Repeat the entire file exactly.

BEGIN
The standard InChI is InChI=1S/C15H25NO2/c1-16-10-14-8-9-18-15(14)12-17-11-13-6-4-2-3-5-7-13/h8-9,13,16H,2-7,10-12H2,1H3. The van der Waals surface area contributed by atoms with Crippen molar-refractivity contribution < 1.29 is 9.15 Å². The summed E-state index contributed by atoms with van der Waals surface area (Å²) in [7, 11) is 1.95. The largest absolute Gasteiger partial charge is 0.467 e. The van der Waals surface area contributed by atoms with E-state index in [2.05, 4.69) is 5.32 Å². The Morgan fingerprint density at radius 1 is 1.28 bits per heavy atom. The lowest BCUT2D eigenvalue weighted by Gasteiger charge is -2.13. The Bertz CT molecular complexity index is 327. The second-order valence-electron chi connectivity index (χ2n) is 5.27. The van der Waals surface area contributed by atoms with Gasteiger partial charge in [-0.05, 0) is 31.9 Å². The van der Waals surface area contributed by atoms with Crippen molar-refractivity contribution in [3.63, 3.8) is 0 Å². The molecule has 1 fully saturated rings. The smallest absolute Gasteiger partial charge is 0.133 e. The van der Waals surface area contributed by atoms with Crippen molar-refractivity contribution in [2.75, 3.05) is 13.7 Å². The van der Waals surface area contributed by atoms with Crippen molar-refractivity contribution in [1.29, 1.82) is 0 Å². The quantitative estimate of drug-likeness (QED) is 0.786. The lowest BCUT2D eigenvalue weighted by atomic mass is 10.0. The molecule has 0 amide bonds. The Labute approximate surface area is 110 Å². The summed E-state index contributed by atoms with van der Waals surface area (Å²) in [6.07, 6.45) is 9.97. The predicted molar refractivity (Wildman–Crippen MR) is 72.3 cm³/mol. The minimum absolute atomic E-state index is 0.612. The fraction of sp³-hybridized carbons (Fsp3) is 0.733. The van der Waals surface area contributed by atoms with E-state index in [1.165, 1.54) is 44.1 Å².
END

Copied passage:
The standard InChI is InChI=1S/C15H25NO2/c1-16-10-14-8-9-18-15(14)12-17-11-13-6-4-2-3-5-7-13/h8-9,13,16H,2-7,10-12H2,1H3. The van der Waals surface area contributed by atoms with Crippen molar-refractivity contribution < 1.29 is 9.15 Å². The summed E-state index contributed by atoms with van der Waals surface area (Å²) in [7, 11) is 1.95. The largest absolute Gasteiger partial charge is 0.467 e. The van der Waals surface area contributed by atoms with E-state index in [2.05, 4.69) is 5.32 Å². The Morgan fingerprint density at radius 1 is 1.28 bits per heavy atom. The lowest BCUT2D eigenvalue weighted by Gasteiger charge is -2.13. The Bertz CT molecular complexity index is 327. The second-order valence-electron chi connectivity index (χ2n) is 5.27. The van der Waals surface area contributed by atoms with Gasteiger partial charge in [-0.05, 0) is 31.9 Å². The van der Waals surface area contributed by atoms with Crippen molar-refractivity contribution in [3.63, 3.8) is 0 Å². The molecule has 1 fully saturated rings. The smallest absolute Gasteiger partial charge is 0.133 e. The van der Waals surface area contributed by atoms with Crippen molar-refractivity contribution in [2.75, 3.05) is 13.7 Å². The van der Waals surface area contributed by atoms with Crippen molar-refractivity contribution in [1.29, 1.82) is 0 Å². The quantitative estimate of drug-likeness (QED) is 0.786. The lowest BCUT2D eigenvalue weighted by atomic mass is 10.0. The molecule has 0 amide bonds. The Labute approximate surface area is 110 Å². The summed E-state index contributed by atoms with van der Waals surface area (Å²) in [6.07, 6.45) is 9.97. The predicted molar refractivity (Wildman–Crippen MR) is 72.3 cm³/mol. The minimum absolute atomic E-state index is 0.612. The fraction of sp³-hybridized carbons (Fsp3) is 0.733. The van der Waals surface area contributed by atoms with E-state index in [1.165, 1.54) is 44.1 Å².